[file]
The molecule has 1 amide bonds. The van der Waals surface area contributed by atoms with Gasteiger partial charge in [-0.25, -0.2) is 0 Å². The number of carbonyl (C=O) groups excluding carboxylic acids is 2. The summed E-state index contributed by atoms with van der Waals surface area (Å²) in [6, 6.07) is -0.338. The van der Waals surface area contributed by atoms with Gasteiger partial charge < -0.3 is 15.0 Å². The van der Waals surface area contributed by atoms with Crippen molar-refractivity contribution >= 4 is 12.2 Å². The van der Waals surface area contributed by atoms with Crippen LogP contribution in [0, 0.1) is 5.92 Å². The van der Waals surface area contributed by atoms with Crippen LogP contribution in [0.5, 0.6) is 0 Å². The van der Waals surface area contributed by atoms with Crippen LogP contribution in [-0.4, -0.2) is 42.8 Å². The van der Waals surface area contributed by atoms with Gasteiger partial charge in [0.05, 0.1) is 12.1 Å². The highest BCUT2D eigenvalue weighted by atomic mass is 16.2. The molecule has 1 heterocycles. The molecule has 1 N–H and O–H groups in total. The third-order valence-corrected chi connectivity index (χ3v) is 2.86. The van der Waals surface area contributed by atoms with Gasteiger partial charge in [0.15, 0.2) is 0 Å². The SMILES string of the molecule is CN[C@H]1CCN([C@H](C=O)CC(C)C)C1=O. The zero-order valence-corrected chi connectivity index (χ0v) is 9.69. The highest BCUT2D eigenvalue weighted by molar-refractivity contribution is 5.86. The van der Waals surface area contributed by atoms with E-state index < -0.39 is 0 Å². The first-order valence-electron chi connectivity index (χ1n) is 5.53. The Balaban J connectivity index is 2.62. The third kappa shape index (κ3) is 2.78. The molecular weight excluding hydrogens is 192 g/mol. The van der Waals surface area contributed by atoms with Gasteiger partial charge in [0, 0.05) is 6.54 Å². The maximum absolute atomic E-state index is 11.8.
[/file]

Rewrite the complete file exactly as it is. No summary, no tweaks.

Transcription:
The molecule has 1 amide bonds. The van der Waals surface area contributed by atoms with Gasteiger partial charge in [-0.25, -0.2) is 0 Å². The number of carbonyl (C=O) groups excluding carboxylic acids is 2. The summed E-state index contributed by atoms with van der Waals surface area (Å²) in [6, 6.07) is -0.338. The van der Waals surface area contributed by atoms with Gasteiger partial charge < -0.3 is 15.0 Å². The van der Waals surface area contributed by atoms with Crippen molar-refractivity contribution >= 4 is 12.2 Å². The van der Waals surface area contributed by atoms with Crippen LogP contribution in [0, 0.1) is 5.92 Å². The van der Waals surface area contributed by atoms with Crippen LogP contribution in [0.5, 0.6) is 0 Å². The van der Waals surface area contributed by atoms with Crippen LogP contribution in [-0.4, -0.2) is 42.8 Å². The van der Waals surface area contributed by atoms with Gasteiger partial charge in [0.05, 0.1) is 12.1 Å². The highest BCUT2D eigenvalue weighted by atomic mass is 16.2. The molecule has 1 heterocycles. The molecule has 1 N–H and O–H groups in total. The third-order valence-corrected chi connectivity index (χ3v) is 2.86. The van der Waals surface area contributed by atoms with Gasteiger partial charge in [0.15, 0.2) is 0 Å². The SMILES string of the molecule is CN[C@H]1CCN([C@H](C=O)CC(C)C)C1=O. The zero-order valence-corrected chi connectivity index (χ0v) is 9.69. The highest BCUT2D eigenvalue weighted by molar-refractivity contribution is 5.86. The van der Waals surface area contributed by atoms with E-state index < -0.39 is 0 Å². The first-order valence-electron chi connectivity index (χ1n) is 5.53. The Balaban J connectivity index is 2.62. The third kappa shape index (κ3) is 2.78. The molecular weight excluding hydrogens is 192 g/mol. The van der Waals surface area contributed by atoms with Gasteiger partial charge in [0, 0.05) is 6.54 Å². The maximum absolute atomic E-state index is 11.8.